By the time the poll ended on Monday, over half of the 17.5 million users who participated in Elon Musk’s poll on Twitter asking whether he should leave his position as CEO had chosen to agree.
Although Musk indicated he would follow the results, neither Twitter nor Musk immediately announced whether or not that would occur.
Musk may be in midflight on his way back to the United States early on Monday after watching the World Cup final on Sunday.
Musk has conducted several irrational polls on important topics affecting the social media platform, such as whether to let journalists he had suspended from Twitter return, which drew strong criticism both inside and outside the media.
Musk has had numerous run-ins with users, and on Sunday, after admitting he made a mistake by introducing new speech limits that forbade mentions of competing social media websites on Twitter, he urged Twitter users to decide whether or not he should continue to run the social media platform.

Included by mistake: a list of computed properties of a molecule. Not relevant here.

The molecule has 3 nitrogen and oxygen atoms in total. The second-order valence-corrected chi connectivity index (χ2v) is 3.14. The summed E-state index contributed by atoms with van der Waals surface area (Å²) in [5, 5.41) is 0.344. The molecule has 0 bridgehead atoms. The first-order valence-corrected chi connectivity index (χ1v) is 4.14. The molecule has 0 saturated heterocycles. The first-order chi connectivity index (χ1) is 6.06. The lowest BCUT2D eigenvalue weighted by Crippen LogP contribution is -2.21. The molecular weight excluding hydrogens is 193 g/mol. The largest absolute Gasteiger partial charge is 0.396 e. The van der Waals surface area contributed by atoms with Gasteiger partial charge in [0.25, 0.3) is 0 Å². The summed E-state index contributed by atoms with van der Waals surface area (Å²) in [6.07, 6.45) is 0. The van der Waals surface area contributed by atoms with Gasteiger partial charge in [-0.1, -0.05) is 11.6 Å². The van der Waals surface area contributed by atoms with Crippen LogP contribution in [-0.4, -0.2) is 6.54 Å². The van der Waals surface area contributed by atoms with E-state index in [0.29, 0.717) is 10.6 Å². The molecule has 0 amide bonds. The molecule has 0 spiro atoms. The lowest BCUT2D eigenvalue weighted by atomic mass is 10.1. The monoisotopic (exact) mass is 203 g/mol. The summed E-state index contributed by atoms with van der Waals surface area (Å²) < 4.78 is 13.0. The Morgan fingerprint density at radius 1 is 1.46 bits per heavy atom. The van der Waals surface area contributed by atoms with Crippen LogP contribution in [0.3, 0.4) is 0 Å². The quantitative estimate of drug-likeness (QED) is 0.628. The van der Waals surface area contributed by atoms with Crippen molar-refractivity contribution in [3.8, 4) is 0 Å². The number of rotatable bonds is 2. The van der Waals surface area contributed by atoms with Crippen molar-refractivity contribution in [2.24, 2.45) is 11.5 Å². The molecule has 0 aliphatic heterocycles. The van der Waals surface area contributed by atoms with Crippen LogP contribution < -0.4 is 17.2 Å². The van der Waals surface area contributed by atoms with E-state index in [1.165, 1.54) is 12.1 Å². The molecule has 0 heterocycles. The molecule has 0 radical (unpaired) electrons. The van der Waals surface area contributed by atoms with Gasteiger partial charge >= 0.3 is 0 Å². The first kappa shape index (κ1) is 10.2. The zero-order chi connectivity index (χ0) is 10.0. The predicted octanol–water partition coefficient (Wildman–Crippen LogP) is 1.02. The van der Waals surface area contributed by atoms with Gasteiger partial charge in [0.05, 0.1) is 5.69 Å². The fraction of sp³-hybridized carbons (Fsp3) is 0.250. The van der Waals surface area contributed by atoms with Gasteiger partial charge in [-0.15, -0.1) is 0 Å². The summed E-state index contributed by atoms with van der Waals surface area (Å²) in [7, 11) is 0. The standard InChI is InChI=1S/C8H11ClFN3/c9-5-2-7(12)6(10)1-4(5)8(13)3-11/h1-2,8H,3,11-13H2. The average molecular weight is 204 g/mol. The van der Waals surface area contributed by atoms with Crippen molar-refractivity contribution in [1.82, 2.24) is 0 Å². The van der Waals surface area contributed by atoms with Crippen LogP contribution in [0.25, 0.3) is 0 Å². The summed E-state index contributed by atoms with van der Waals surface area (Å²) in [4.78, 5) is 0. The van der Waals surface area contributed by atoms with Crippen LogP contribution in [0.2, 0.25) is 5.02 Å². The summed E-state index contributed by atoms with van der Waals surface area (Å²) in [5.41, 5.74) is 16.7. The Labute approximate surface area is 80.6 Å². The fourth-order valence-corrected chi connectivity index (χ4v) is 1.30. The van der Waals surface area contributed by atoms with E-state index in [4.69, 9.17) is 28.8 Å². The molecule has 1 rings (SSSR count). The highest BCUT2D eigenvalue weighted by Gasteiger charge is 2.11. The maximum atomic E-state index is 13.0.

The 12-hour unscientific online poll revealed that 57.5% of respondents preferred that he go, while the remaining 42.5% preferred that he stay.
Since Musk acquired Twitter in October, a further significant policy shift was followed by the most recent poll.
Users of Twitter had been informed that links to Facebook, Instagram, Mastodon, and other websites that the corporation deemed “prohibited” would no longer be permitted.
As a result of the quick backlash, which included criticism from former supporters of Twitter’s new owner, Elon Musk pledged to refrain from making any other significant policy changes without conducting an online user survey.
After shutting down a Twitter account last week that was monitoring the travels of his private jet, Musk took the measure to ban competitors as his most recent attempt to stifle particular expression.
Popular websites like Facebook and Instagram were among the prohibited domains, along with upstart competitors Mastodon, Tribel, Nostr, Post, and the Truth Social platform run by former President Donald Trump.
Twitter did not explain why those seven websites were on the blocklist, but not others like Parler, TikTok, or LinkedIn.